As regular CFZ-watchers will know, for some time Corinna has been doing a column for Animals & Men and a regular segment on On The Track... particularly about out-of-place birds and rare vagrants. There seem to be more and more bird stories from all over the world hitting the news these days so, to make room for them all - and to give them all equal and worthy coverage - she has set up this new blog to cover all things feathery and Fortean.

Thursday, 1 February 2018

Why roosters don't go deaf from their own loud crowing


January 30, 2018 by Bob Yirka, Phys.org report

A team of researchers with the University of Antwerp and the University of Ghent, both in Belgium, has uncovered the means by which roosters prevent themselves from going deaf due to their own loud crowing. In their paper published in the journal Zoology, the group outlines their study of the birds and what they found.

Anyone who has ever lived on a farm has heard the familiar sound of the crowing rooster (male chicken). Few likely realize, however, just how loud that crowing can be. In this new effort, the researchers sought to measure how loud the crowing is, and how the rooster avoids deafness from hearing itself every morning.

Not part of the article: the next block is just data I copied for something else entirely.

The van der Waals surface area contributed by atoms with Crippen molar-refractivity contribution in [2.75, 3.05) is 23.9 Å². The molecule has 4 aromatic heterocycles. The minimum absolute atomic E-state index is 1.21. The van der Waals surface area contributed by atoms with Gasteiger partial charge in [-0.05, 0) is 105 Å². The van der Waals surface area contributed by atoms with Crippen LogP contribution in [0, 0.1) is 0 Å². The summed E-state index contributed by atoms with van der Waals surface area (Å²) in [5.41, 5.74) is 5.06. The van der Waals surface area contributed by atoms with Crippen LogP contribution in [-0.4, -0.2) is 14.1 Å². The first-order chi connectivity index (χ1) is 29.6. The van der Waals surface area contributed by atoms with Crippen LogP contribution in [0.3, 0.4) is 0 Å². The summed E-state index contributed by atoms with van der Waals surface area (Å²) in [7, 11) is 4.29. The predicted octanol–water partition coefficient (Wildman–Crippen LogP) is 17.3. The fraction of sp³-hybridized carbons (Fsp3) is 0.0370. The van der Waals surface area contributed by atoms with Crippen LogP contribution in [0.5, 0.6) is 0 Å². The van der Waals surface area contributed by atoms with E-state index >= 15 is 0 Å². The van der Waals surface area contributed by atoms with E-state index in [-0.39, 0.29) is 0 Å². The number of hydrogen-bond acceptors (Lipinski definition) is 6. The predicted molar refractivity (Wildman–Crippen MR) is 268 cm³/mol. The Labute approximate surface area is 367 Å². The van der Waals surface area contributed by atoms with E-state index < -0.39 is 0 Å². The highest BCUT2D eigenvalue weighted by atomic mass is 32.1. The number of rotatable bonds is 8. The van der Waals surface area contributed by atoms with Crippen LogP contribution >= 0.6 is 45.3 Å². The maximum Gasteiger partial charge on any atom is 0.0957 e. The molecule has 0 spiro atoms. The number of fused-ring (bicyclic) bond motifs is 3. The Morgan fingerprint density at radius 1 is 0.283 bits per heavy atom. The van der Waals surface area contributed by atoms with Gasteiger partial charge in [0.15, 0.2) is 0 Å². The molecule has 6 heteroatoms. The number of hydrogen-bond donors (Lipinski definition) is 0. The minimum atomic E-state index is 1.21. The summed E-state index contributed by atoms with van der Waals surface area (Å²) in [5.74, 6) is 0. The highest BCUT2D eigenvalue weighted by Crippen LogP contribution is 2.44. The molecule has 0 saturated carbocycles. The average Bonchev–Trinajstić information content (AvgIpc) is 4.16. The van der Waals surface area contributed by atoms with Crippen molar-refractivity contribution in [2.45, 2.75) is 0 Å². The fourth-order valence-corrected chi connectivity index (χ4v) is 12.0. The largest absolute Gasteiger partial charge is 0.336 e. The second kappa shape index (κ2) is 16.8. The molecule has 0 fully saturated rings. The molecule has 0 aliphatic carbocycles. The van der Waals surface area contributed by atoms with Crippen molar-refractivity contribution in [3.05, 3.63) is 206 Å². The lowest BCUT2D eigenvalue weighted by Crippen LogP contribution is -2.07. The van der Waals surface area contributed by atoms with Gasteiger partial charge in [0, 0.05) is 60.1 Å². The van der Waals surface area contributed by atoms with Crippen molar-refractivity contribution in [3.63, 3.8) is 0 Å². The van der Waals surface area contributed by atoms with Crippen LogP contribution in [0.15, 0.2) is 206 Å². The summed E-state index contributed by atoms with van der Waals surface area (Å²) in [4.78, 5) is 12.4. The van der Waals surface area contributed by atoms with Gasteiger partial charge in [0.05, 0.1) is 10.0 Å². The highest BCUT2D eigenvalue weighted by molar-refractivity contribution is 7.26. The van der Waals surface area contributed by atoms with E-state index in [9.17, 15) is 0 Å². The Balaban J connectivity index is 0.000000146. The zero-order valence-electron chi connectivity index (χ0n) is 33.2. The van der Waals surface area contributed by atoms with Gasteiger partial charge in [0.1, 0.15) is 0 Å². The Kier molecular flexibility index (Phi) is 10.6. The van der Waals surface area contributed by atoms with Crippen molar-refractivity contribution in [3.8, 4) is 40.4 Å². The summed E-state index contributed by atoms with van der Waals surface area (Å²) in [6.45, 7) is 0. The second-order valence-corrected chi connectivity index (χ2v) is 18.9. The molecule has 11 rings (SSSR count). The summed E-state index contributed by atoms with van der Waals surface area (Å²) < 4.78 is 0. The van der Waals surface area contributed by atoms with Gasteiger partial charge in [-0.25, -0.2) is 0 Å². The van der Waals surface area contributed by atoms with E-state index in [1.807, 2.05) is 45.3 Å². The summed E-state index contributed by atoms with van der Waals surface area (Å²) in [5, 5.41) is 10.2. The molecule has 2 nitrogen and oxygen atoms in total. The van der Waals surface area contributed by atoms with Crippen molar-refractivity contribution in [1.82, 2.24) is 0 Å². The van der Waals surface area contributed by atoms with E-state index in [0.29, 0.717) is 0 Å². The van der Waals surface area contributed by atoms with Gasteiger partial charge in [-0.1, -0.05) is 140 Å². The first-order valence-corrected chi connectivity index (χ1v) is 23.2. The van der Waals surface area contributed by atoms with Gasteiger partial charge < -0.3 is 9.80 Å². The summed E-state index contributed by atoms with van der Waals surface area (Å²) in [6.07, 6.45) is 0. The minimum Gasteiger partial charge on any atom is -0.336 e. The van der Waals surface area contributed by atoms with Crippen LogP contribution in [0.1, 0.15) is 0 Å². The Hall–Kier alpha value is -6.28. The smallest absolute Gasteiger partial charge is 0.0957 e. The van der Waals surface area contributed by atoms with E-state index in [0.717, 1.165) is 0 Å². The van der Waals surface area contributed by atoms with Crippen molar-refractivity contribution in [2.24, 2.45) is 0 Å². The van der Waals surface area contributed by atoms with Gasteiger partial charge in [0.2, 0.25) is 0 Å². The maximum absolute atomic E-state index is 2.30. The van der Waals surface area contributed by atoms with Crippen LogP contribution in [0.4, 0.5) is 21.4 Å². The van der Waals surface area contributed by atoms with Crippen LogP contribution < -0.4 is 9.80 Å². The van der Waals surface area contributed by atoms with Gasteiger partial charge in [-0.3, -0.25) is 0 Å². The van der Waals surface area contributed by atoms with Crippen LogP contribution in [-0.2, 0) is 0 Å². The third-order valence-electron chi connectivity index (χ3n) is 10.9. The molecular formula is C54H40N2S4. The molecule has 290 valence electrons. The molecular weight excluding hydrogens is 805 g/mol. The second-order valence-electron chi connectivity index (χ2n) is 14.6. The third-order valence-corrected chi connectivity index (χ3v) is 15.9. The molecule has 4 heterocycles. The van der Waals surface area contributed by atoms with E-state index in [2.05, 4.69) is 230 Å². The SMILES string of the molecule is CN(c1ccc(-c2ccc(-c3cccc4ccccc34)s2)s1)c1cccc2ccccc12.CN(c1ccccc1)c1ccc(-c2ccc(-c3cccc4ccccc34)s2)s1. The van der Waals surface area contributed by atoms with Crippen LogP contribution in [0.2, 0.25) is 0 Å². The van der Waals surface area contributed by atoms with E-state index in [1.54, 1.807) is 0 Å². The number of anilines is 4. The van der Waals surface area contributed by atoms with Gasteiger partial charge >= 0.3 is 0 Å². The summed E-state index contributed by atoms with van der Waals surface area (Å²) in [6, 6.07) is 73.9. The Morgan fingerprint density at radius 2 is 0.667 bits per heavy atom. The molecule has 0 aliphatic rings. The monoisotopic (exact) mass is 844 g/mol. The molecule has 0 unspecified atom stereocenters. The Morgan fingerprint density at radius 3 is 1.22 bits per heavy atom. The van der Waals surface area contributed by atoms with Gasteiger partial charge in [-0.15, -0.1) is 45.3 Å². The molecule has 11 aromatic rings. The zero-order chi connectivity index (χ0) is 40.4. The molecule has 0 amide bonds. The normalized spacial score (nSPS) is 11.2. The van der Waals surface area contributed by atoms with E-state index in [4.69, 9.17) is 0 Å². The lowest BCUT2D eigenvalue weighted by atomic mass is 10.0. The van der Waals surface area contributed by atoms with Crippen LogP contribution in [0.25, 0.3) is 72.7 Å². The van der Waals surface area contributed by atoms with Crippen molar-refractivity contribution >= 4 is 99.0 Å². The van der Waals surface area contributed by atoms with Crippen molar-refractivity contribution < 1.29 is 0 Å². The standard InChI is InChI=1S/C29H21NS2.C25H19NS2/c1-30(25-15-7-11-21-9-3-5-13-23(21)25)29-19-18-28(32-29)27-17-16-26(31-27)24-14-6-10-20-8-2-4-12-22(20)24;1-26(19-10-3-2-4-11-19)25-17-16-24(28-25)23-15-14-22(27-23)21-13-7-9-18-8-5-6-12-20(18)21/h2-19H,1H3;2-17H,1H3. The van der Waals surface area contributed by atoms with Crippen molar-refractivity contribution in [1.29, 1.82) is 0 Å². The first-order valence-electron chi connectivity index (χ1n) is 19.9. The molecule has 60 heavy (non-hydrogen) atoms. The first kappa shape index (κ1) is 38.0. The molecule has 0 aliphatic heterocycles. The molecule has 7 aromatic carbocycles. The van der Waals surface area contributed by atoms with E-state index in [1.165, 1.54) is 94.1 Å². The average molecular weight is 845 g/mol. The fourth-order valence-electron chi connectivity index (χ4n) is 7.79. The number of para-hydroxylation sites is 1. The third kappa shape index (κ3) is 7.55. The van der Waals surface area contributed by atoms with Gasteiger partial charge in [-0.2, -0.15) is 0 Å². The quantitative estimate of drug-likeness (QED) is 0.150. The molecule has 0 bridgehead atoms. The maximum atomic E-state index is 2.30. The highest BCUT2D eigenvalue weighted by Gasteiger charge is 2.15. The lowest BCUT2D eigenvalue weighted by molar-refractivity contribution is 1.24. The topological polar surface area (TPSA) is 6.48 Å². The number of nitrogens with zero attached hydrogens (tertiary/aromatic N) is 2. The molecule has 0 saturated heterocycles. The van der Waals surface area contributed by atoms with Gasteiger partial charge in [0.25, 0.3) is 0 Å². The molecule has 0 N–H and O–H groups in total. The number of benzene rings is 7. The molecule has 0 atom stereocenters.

The team placed a tiny microphone near the ears of sample roosters to measure how loud the crowing would sound to them. They found it was louder than thought—averaging over 100 decibels, which is roughly the same as running a chainsaw. People who regularly use chainsaws without ear protection, it should be noted, go deaf over time due to damage to the tiny hair cells in the inner ear. Chickens of both genders also have such hairs in their ears, and the team wondered why they weren't damaged. To find out, they performed micro-computerized tomography scans on the skulls of the birds.

They discovered that half of the birds' eardrum was covered by a bit of soft tissue that dampened incoming noise. They also found that when the rooster tilted its head back to crow, another bit of material covered the ear canal completely, serving as a built-in ear-plug. Thus, for the rooster, it is as if someone were sticking their fingers in their ears while they are crowing. The researchers noted the birds also have another advantage—unlike humans, birds can regrow damaged hair cells. As for why the hens and chicks do not suffer hearing damage from the male crowing, though not mentioned in the research, it is well known that roosters tend to seek a vantage point offering maximum reach when they crow (away from the hens and chicks), making sure everyone within earshot knows that the hens that live there are his.

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